Three teams of observers from the United Nations monitoring mission in Syria traveled to the outskirts of the village of Qubeir, where the opposition says regime forces massacred scores of people on Wednesday.
CBS News correspondent Elizabeth Palmer, traveling with the U.N. observers, says that in total three teams – from Damascus, Hama and Homs – were expected to try and get into the village in 11 vehicles, traveling in “waves”. One vehicle entered the village, which Palmer described as little more than a collection of houses, to assess safety conditions. Other vehicles remained outside awaiting the green light to enter.
A contingent of U.N. staff was blocked from the village on Thursday by Syrian military personnel at checkpoints, and by mobs of angry locals chanting pro-Assad slogans and warning the observers that they would be met with violence if they entered Qubeir. Members of the U.N. mission tell Palmer that some observers were detained for hours Thursday by state forces.
Gen. Robert Mood, the head of the observer mission, said Thursday that some U.N. staff have come under fire this week in Syria as they try to carry out their work. There have been no reported casualties among the U.N. staff.
The city of Hama, where the observers gathered on Friday, is only about 15 miles from Qubeir, which also sits within the province of Hama. (Click the player at left to see Palmer’s Thursday report on the alleged massacre)
Riding in the 11 armored vehicles Friday will be about 20 observers and 10 additional U.N. staff, says Palmer. The observers do not carry weapons and are not
On Thursday night, international envoy Kofi Annan pinned the lion’s share of the blame on Assad’s regime for letting his six-point peace plan whither amid continuing bloodshed. Annan told the U.N. Security Council there must be “consequences” for that obstruction to his ceasefire plan – a clear hint that further sanctions should be considered.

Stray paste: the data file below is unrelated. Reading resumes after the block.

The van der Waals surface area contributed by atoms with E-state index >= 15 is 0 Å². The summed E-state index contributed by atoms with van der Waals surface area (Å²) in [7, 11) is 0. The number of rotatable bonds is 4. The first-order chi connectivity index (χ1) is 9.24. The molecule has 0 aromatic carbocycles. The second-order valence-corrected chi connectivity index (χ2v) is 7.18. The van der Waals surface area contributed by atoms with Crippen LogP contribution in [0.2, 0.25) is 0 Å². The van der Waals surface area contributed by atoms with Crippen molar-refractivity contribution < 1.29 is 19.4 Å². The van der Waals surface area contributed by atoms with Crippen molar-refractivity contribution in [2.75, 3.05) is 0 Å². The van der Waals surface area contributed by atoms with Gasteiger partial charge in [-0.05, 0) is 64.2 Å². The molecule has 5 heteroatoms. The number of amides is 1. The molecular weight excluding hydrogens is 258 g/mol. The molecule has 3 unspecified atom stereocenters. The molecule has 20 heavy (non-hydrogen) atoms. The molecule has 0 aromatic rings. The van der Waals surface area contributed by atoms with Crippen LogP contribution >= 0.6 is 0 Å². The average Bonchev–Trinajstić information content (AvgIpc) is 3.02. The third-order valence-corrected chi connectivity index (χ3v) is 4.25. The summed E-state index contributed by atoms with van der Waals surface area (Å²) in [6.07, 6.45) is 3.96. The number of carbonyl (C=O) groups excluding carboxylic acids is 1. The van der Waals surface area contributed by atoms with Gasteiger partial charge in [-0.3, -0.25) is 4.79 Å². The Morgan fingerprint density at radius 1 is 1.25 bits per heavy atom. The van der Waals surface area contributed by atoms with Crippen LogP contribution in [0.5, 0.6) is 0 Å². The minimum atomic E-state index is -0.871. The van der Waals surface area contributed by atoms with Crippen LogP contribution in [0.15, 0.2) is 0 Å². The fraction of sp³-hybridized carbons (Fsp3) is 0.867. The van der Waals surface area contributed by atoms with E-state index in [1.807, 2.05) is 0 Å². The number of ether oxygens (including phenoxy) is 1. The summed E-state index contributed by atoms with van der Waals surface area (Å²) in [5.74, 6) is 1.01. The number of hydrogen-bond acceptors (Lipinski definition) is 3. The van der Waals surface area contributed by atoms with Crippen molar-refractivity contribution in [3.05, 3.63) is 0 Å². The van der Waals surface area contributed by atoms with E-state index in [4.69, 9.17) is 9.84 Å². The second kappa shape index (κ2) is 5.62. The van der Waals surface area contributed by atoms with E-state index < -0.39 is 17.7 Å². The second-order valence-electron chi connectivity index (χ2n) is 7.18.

The Qubeir massacre – which has yet to be independently confirmed as no foreign journalists or U.N. staff have accessed the village – was the third significant discovery of bodies in about a week. In each case, opposition groups say a combination of government regular forces and government-backed militiamen, known as shabiha, were behind the deaths.
Assad’s regime, however, dismisses any culpability, claiming that “terrorists” – a word the government uses to describe opposition members – are behind the deaths. In Qubeir, the government says Syrian soldiers entered the village on Wednesday to find nine civilian bodies already dead, their bodies burned.
Until the U.N. monitors can get into the village, the vastly different accounts of what happened in Qubeir coming from the regime and the opposition cannot be reconciled.
Even when the observers do get in, questions will be asked about what may have taken place in the village between the incident and the arrival of those first impartial eyes.
For two days now, only the Syrian government has had access to Qubeir. The worry is there might not be much left for the observers to observe when they finally make it into the village.
Meanwhile, videos posted online Friday showed what activist groups claim was renewed shelling by state forces in the already-battered central city of Homs. The reports could not be immediately confirmed. Homs, parts of which have been held by rebel forces for months, has seen some of the worst violence in the 15-month-old Syrian uprising.